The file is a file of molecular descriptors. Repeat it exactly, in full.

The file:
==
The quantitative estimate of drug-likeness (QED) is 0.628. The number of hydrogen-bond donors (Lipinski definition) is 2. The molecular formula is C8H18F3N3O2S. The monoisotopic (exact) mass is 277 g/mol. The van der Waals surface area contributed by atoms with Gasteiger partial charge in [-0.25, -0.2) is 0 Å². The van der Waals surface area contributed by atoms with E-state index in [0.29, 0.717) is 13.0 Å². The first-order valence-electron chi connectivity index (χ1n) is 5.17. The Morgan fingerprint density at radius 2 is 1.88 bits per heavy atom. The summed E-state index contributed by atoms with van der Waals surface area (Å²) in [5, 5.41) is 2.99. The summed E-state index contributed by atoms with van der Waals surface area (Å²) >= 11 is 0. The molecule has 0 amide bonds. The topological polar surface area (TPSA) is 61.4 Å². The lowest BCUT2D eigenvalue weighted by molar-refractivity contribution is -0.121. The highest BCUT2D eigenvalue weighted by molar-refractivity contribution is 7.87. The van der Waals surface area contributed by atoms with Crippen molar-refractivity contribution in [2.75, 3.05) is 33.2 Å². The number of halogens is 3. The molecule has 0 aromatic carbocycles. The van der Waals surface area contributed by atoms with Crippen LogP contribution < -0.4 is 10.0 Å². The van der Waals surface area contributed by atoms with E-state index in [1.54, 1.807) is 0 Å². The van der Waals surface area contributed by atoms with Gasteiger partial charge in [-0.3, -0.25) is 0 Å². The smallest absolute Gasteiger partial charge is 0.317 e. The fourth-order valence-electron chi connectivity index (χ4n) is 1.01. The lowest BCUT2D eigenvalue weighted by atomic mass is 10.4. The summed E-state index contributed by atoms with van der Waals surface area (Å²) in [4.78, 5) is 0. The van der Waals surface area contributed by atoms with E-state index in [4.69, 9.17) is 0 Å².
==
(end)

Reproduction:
The quantitative estimate of drug-likeness (QED) is 0.628. The number of hydrogen-bond donors (Lipinski definition) is 2. The molecular formula is C8H18F3N3O2S. The monoisotopic (exact) mass is 277 g/mol. The van der Waals surface area contributed by atoms with Gasteiger partial charge in [-0.25, -0.2) is 0 Å². The van der Waals surface area contributed by atoms with E-state index in [0.29, 0.717) is 13.0 Å². The first-order valence-electron chi connectivity index (χ1n) is 5.17. The Morgan fingerprint density at radius 2 is 1.88 bits per heavy atom. The summed E-state index contributed by atoms with van der Waals surface area (Å²) in [5, 5.41) is 2.99. The summed E-state index contributed by atoms with van der Waals surface area (Å²) >= 11 is 0. The molecule has 0 amide bonds. The topological polar surface area (TPSA) is 61.4 Å². The lowest BCUT2D eigenvalue weighted by molar-refractivity contribution is -0.121. The highest BCUT2D eigenvalue weighted by molar-refractivity contribution is 7.87. The van der Waals surface area contributed by atoms with Crippen molar-refractivity contribution in [2.75, 3.05) is 33.2 Å². The number of halogens is 3. The molecule has 0 aromatic carbocycles. The van der Waals surface area contributed by atoms with Crippen LogP contribution < -0.4 is 10.0 Å². The van der Waals surface area contributed by atoms with E-state index in [1.54, 1.807) is 0 Å². The van der Waals surface area contributed by atoms with Gasteiger partial charge in [-0.3, -0.25) is 0 Å². The smallest absolute Gasteiger partial charge is 0.317 e. The fourth-order valence-electron chi connectivity index (χ4n) is 1.01. The lowest BCUT2D eigenvalue weighted by atomic mass is 10.4. The summed E-state index contributed by atoms with van der Waals surface area (Å²) in [4.78, 5) is 0. The van der Waals surface area contributed by atoms with E-state index in [4.69, 9.17) is 0 Å².